When the Halliday team caught up with Pete recently, we asked if being named Australia’s best winemaker last July altered the trajectory of the 12 months that followed. “Well, I’ve done a lot more dinners,” Pete quipped. Full article
The Australian, 19 July, Max Allen
We’re going from the sublime to the ridiculously good value this week. First up: some marvellous old wines that are worth every cent of their luxury price tags.
Just as one multinational drinks company, Pernod Ricard, decides to quit the premium fortified wine game by selling off the great old Morris winery in Rutherglen, another global booze business, Accolade Wines, has decided that premium fortifieds are worth a big, appropriately pricey push and has released a suite of staggeringly good old sweet wines under the Hardy’s Rare label. Full article
The Mercury (Tasmania), 16 and 19 July, Graeme Phillips
Grape Expectations 9 July Max Crus (Simon Hughes)
At some point in the week these reviews and article will appear in The Daily Examiner (Grafton), Border Mail (Albury), Rotary Down Under (National) and Australian Petroleum Marketer News (National)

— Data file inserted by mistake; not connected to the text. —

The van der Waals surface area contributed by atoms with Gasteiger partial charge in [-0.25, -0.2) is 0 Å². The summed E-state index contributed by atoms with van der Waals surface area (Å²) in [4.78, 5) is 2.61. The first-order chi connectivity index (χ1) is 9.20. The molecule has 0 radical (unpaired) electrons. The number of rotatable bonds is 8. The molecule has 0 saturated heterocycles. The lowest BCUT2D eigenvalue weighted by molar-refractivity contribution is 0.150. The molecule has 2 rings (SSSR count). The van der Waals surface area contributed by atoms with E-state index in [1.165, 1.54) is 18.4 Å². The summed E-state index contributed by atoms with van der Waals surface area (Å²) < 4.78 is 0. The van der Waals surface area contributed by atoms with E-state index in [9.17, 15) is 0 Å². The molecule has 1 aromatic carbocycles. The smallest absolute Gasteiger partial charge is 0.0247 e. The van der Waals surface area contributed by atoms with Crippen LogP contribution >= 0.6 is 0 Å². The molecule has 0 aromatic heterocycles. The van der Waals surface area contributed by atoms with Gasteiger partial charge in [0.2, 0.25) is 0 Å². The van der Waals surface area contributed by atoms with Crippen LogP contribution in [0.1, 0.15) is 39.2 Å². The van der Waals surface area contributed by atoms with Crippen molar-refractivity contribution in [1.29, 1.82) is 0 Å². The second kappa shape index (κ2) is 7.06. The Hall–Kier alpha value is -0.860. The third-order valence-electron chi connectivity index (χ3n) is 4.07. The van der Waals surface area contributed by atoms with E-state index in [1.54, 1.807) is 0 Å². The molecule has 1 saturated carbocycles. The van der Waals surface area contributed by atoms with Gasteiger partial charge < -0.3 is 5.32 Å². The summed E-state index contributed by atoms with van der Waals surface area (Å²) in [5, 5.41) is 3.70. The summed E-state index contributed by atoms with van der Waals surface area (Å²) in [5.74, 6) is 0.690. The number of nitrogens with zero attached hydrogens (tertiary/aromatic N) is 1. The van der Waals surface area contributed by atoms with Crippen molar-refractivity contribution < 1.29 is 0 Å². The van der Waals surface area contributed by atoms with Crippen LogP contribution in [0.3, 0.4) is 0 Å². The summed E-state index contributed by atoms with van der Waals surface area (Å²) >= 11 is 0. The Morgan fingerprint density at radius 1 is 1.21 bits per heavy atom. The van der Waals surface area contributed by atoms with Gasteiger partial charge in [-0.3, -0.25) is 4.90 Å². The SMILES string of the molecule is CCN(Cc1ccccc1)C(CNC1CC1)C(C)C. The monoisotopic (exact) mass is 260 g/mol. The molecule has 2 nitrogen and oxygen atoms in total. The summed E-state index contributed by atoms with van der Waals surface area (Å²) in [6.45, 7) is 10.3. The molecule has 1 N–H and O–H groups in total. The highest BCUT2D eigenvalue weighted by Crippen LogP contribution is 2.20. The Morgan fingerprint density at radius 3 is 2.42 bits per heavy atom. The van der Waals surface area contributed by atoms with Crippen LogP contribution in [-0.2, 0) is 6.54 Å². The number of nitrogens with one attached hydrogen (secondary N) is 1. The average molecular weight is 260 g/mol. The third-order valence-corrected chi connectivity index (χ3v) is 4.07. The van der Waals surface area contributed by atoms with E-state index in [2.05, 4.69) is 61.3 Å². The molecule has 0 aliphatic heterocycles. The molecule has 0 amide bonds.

Shame, shame, shame on me. I am no better than Eddie McGuire.
Although it’s likely few Collingwood supporters read this column – thanks for your support Pie Eyed Pearl – I sympathise, as with the subjects of the insightful Cathy Wilcox cartoon…”How does it feel to be vilified for being a bigot?’
The schadenfreude from watching Eddie squirm, him knowing he‘s done something bad but knowing not what, is as good as it gets. Except whenever Collingwood loses.
Should I seek help for wishing badness upon someone probably just behaving as his parents, either accidentally or actively raised him?
Should I apologise, half-heartedly at first, then more fulsomely as my advertisers, (I wish) pulled their comfortable cash from under my CEO’s couch (I wish)?
Should I deny wanting to drown him in iced-water (reward for a small donation to a charity), or attach him to an old washing machine and tow him out to sea – a la Alan Jones – or just shoot him (or me?) for him being so rich and powerful yet so ignorant of modern sensibilities?
Or should Australians be able to vilify idiots, thus opening the floodgates for Eddie (and Jonesy) types to do likewise with women, indigenous people, or refugees, the poor, uneducated, those living with a disability or the just plain ugly?
Is this reverse bigotry, or reverse idiocy?
Worryingly, while Eddie had to avoid TV for a few weeks (holidays allegedly) for being a knob, given the rise of Pauline and Far Right Queensland (that’s the area around Rockhampton), if he’d run for the senate, say as the Good Old Collingwood Forever Party, he’d romp it in and hard-core 1950s-values parties would have more seats than the Nats!